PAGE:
Does Mondi (LON: MNDI) have a healthy track record?


Some say volatility, rather than debt, is the best way to think about risk as an investor, but Warren Buffett said “volatility is far from risk.” So it seems like smart money knows that debt – which is usually involved in bankruptcies – is a very important factor, when you assess the level of risk of a business. Like many other companies Mondi plc (LON: MNDI) uses debt. But the most important question is: what risk does this debt create?

Why Does Debt Bring Risk?

Generally speaking, debt only becomes a real problem when a company cannot repay it easily, either by raising capital or with its own cash flow. If things really go wrong, lenders can take over the business. However, a more common (but still costly) situation is where a company has to dilute its shareholders at a cheap share price just to get its debt under control. Of course, debt can be an important tool in businesses, especially capital intensive businesses. The first step in examining a company’s debt levels is to consider its cash flow and debt together.

See our latest review for Mondi

What is Mondi’s debt?

As you can see below, Mondi had € 2.09 billion in debt in June 2021, up from € 2.52 billion the year before. On the other hand, it has € 296.0 million in cash, leading to a net debt of around € 1.80 billion.

LSE: MNDI History of debt to equity September 29, 2021

How strong is Mondi’s balance sheet?

The latest balance sheet data shows Mondi had debts of € 1.63 billion due within one year, and debts of € 2.69 billion maturing thereafter. In return, he had € 296.0 million in cash and € 1.33 billion in receivables due within 12 months. Its liabilities therefore amount to € 2.69 billion more than the combination of its cash and short-term receivables.

Mondi has a very large market capitalization of 10.3 billion euros, so he could most likely raise cash to improve his balance sheet, should the need arise. But it is clear that it is absolutely necessary to take a close look at whether it can manage its debt without dilution.

We measure a company’s debt load relative to its earning capacity by looking at its net debt divided by its earnings before interest, taxes, depreciation, and amortization (EBITDA) and calculating how easily its earnings before interest and taxes (EBIT) covers its interest costs (interest coverage). Thus, we consider debt versus earnings with and without amortization charges.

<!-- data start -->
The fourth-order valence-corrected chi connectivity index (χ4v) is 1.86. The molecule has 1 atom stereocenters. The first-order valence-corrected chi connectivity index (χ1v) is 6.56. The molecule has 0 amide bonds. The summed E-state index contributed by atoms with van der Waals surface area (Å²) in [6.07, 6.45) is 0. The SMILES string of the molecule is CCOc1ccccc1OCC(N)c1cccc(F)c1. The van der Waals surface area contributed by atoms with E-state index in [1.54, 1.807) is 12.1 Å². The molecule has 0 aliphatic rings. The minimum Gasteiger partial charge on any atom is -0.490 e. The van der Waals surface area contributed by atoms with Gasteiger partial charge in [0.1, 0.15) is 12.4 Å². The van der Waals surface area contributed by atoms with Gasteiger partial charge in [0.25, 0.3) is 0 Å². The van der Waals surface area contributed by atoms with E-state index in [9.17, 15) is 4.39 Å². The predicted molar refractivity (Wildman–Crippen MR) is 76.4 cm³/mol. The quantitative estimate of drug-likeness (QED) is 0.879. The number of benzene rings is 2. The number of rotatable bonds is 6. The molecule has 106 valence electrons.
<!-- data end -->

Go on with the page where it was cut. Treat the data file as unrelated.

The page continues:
Mondi has a low net debt to EBITDA ratio of just 1.4. And its EBIT covers its interest costs a whopping 10.5 times. So we’re pretty relaxed about its ultra-conservative use of debt. But the bad news is that Mondi has seen its EBIT drop 12% over the past twelve months. If this rate of decline in profits continues, the company could find itself in a difficult situation. When analyzing debt levels, the balance sheet is the obvious starting point. But ultimately, the company’s future profitability will decide whether Mondi can strengthen its balance sheet over time. So, if you want to see what the professionals think, you might find this free analyst earnings forecast report interesting.

Finally, while the IRS may love accounting profits, lenders only accept hard cash. It is therefore worth checking to what extent this EBIT is supported by free cash flow. Over the past three years, Mondi has recorded free cash flow of 55% of its EBIT, which is close to normal given that free cash flow excludes interest and taxes. This hard cash allows him to reduce his debt whenever he wants.

Our point of view

Based on our analysis, Mondi’s interest coverage should indicate that she won’t have too many problems with her debt. However, our other observations were not so encouraging. In particular, the growth rate of EBIT gives us shivers. When we consider all of the factors mentioned above, we feel a little cautious about Mondi’s use of debt. While debt has its advantage in terms of potential higher returns, we think shareholders should definitely consider how leverage levels might make the stock riskier. There is no doubt that we learn the most about debt from the balance sheet. However, not all investment risks lie on the balance sheet – far from it. For example – Mondi has 2 warning signs we think you should be aware.

If you are interested in investing in companies that can generate profits without the burden of debt, check out this page free list of growing companies that have net cash on the balance sheet.

This Simply Wall St article is general in nature. We provide commentary based on historical data and analyst forecasts using only unbiased methodology and our articles are not intended to be financial advice. It does not constitute a recommendation to buy or sell shares and does not take into account your goals or your financial situation. Our aim is to bring you long-term, targeted analysis based on fundamental data. Note that our analysis may not take into account the latest announcements from price sensitive companies or qualitative documents. Simply Wall St has no position in the mentioned stocks.

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